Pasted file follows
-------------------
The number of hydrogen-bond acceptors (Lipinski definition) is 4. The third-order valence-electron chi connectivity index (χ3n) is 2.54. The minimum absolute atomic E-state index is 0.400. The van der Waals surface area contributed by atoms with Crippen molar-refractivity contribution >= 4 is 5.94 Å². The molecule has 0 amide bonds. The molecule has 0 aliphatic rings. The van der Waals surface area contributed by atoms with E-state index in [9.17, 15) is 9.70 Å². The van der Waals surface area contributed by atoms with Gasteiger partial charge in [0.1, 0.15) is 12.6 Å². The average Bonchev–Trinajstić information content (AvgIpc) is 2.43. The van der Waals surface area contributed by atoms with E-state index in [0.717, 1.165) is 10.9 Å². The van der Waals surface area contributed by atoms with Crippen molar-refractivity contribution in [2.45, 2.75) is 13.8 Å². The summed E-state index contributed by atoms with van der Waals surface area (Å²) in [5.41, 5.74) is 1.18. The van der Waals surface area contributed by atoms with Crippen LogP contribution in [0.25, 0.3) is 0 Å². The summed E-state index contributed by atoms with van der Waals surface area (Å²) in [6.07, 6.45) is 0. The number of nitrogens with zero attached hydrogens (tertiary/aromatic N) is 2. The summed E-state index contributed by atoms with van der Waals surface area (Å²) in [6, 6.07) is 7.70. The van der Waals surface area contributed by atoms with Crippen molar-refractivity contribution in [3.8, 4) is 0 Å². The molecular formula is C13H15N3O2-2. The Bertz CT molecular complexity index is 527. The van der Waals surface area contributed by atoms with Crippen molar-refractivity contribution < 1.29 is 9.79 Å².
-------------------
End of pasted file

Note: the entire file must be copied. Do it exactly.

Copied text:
The number of hydrogen-bond acceptors (Lipinski definition) is 4. The third-order valence-electron chi connectivity index (χ3n) is 2.54. The minimum absolute atomic E-state index is 0.400. The van der Waals surface area contributed by atoms with Crippen molar-refractivity contribution >= 4 is 5.94 Å². The molecule has 0 amide bonds. The molecule has 0 aliphatic rings. The van der Waals surface area contributed by atoms with E-state index in [9.17, 15) is 9.70 Å². The van der Waals surface area contributed by atoms with Gasteiger partial charge in [0.1, 0.15) is 12.6 Å². The average Bonchev–Trinajstić information content (AvgIpc) is 2.43. The van der Waals surface area contributed by atoms with E-state index in [0.717, 1.165) is 10.9 Å². The van der Waals surface area contributed by atoms with Crippen molar-refractivity contribution in [2.45, 2.75) is 13.8 Å². The summed E-state index contributed by atoms with van der Waals surface area (Å²) in [5.41, 5.74) is 1.18. The van der Waals surface area contributed by atoms with Crippen LogP contribution in [0.25, 0.3) is 0 Å². The summed E-state index contributed by atoms with van der Waals surface area (Å²) in [6.07, 6.45) is 0. The number of nitrogens with zero attached hydrogens (tertiary/aromatic N) is 2. The summed E-state index contributed by atoms with van der Waals surface area (Å²) in [6, 6.07) is 7.70. The van der Waals surface area contributed by atoms with Crippen molar-refractivity contribution in [3.8, 4) is 0 Å². The molecular formula is C13H15N3O2-2. The Bertz CT molecular complexity index is 527. The van der Waals surface area contributed by atoms with Crippen molar-refractivity contribution < 1.29 is 9.79 Å².